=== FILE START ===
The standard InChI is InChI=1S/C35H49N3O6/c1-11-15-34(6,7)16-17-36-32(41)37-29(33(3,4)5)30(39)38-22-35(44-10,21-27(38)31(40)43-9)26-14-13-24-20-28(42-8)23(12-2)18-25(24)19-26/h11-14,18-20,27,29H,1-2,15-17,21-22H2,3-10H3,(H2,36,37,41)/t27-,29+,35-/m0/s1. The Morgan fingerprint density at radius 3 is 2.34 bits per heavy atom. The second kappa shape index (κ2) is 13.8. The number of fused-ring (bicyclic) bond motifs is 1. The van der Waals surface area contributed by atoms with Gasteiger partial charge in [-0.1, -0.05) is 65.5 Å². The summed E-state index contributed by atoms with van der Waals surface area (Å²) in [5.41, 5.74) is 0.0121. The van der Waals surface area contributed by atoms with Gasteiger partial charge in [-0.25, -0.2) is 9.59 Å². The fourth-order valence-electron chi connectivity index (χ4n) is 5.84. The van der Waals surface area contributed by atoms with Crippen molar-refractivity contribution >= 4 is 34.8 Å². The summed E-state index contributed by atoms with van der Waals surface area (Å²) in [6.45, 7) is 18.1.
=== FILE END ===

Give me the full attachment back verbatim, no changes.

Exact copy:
The standard InChI is InChI=1S/C35H49N3O6/c1-11-15-34(6,7)16-17-36-32(41)37-29(33(3,4)5)30(39)38-22-35(44-10,21-27(38)31(40)43-9)26-14-13-24-20-28(42-8)23(12-2)18-25(24)19-26/h11-14,18-20,27,29H,1-2,15-17,21-22H2,3-10H3,(H2,36,37,41)/t27-,29+,35-/m0/s1. The Morgan fingerprint density at radius 3 is 2.34 bits per heavy atom. The second kappa shape index (κ2) is 13.8. The number of fused-ring (bicyclic) bond motifs is 1. The van der Waals surface area contributed by atoms with Gasteiger partial charge in [-0.1, -0.05) is 65.5 Å². The summed E-state index contributed by atoms with van der Waals surface area (Å²) in [5.41, 5.74) is 0.0121. The van der Waals surface area contributed by atoms with Gasteiger partial charge in [-0.25, -0.2) is 9.59 Å². The fourth-order valence-electron chi connectivity index (χ4n) is 5.84. The van der Waals surface area contributed by atoms with Crippen molar-refractivity contribution >= 4 is 34.8 Å². The summed E-state index contributed by atoms with van der Waals surface area (Å²) in [6.45, 7) is 18.1.